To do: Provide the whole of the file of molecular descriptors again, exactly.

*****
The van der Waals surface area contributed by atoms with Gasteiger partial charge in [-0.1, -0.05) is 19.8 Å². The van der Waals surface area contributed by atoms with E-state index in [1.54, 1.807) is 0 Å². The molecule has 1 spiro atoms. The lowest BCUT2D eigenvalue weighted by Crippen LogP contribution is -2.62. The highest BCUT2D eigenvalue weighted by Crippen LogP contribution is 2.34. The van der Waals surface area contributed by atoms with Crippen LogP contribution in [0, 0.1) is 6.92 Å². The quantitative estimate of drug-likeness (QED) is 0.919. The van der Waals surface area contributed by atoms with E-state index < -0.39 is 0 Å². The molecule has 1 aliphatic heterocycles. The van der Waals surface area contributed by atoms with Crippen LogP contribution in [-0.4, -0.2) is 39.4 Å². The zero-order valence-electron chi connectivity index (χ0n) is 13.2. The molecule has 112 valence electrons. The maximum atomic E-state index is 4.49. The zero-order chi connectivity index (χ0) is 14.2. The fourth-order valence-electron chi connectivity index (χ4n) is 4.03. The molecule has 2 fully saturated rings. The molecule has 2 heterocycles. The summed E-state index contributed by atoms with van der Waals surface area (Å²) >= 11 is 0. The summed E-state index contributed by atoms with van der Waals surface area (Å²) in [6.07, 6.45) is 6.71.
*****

The van der Waals surface area contributed by atoms with Gasteiger partial charge in [-0.1, -0.05) is 19.8 Å². The van der Waals surface area contributed by atoms with E-state index in [1.54, 1.807) is 0 Å². The molecule has 1 spiro atoms. The lowest BCUT2D eigenvalue weighted by Crippen LogP contribution is -2.62. The highest BCUT2D eigenvalue weighted by Crippen LogP contribution is 2.34. The van der Waals surface area contributed by atoms with Crippen LogP contribution in [0, 0.1) is 6.92 Å². The quantitative estimate of drug-likeness (QED) is 0.919. The van der Waals surface area contributed by atoms with E-state index < -0.39 is 0 Å². The molecule has 1 aliphatic heterocycles. The van der Waals surface area contributed by atoms with Crippen LogP contribution in [-0.4, -0.2) is 39.4 Å². The zero-order valence-electron chi connectivity index (χ0n) is 13.2. The molecule has 112 valence electrons. The maximum atomic E-state index is 4.49. The zero-order chi connectivity index (χ0) is 14.2. The fourth-order valence-electron chi connectivity index (χ4n) is 4.03. The molecule has 2 fully saturated rings. The molecule has 2 heterocycles. The summed E-state index contributed by atoms with van der Waals surface area (Å²) >= 11 is 0. The summed E-state index contributed by atoms with van der Waals surface area (Å²) in [6.07, 6.45) is 6.71.